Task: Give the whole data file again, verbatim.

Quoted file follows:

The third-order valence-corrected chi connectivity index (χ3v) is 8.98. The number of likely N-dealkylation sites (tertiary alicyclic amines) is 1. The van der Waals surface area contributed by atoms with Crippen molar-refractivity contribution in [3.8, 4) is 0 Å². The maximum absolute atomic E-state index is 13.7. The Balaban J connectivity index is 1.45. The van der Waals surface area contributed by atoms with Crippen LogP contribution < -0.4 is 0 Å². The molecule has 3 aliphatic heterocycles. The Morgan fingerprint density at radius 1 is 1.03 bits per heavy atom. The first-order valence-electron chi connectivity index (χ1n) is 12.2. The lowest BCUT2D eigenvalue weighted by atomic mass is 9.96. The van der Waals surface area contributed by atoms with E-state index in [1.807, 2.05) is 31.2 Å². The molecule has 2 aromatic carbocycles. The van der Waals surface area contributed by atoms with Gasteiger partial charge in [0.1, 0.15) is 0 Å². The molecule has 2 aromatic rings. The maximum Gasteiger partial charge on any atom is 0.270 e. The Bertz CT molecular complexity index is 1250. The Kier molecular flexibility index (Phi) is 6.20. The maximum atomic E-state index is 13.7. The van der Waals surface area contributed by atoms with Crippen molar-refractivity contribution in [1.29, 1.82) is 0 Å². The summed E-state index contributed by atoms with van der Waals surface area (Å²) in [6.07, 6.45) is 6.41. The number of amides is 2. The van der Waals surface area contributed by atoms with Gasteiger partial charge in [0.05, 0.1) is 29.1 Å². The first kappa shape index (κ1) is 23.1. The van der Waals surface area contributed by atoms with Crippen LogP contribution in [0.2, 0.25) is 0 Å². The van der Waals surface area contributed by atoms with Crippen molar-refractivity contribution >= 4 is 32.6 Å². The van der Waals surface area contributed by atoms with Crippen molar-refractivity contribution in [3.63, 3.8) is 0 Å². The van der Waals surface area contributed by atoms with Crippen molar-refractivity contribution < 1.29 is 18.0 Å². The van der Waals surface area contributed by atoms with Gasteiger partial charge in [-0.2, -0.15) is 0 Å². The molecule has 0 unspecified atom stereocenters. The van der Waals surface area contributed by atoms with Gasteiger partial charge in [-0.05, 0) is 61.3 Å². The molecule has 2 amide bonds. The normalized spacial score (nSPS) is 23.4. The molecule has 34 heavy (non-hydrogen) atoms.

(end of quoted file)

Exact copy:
The third-order valence-corrected chi connectivity index (χ3v) is 8.98. The number of likely N-dealkylation sites (tertiary alicyclic amines) is 1. The van der Waals surface area contributed by atoms with Crippen molar-refractivity contribution in [3.8, 4) is 0 Å². The maximum absolute atomic E-state index is 13.7. The Balaban J connectivity index is 1.45. The van der Waals surface area contributed by atoms with Crippen LogP contribution < -0.4 is 0 Å². The molecule has 3 aliphatic heterocycles. The Morgan fingerprint density at radius 1 is 1.03 bits per heavy atom. The first-order valence-electron chi connectivity index (χ1n) is 12.2. The lowest BCUT2D eigenvalue weighted by atomic mass is 9.96. The van der Waals surface area contributed by atoms with E-state index in [1.807, 2.05) is 31.2 Å². The molecule has 2 aromatic carbocycles. The van der Waals surface area contributed by atoms with Gasteiger partial charge in [0.1, 0.15) is 0 Å². The molecule has 2 aromatic rings. The maximum Gasteiger partial charge on any atom is 0.270 e. The Bertz CT molecular complexity index is 1250. The Kier molecular flexibility index (Phi) is 6.20. The maximum atomic E-state index is 13.7. The van der Waals surface area contributed by atoms with Crippen molar-refractivity contribution in [1.29, 1.82) is 0 Å². The summed E-state index contributed by atoms with van der Waals surface area (Å²) in [6.07, 6.45) is 6.41. The number of amides is 2. The van der Waals surface area contributed by atoms with Gasteiger partial charge in [0.05, 0.1) is 29.1 Å². The first kappa shape index (κ1) is 23.1. The van der Waals surface area contributed by atoms with Crippen LogP contribution in [0.2, 0.25) is 0 Å². The van der Waals surface area contributed by atoms with Crippen molar-refractivity contribution >= 4 is 32.6 Å². The van der Waals surface area contributed by atoms with Crippen molar-refractivity contribution in [3.63, 3.8) is 0 Å². The van der Waals surface area contributed by atoms with Crippen molar-refractivity contribution < 1.29 is 18.0 Å². The van der Waals surface area contributed by atoms with Gasteiger partial charge in [-0.2, -0.15) is 0 Å². The molecule has 0 unspecified atom stereocenters. The van der Waals surface area contributed by atoms with Gasteiger partial charge in [-0.05, 0) is 61.3 Å². The molecule has 2 amide bonds. The normalized spacial score (nSPS) is 23.4. The molecule has 34 heavy (non-hydrogen) atoms.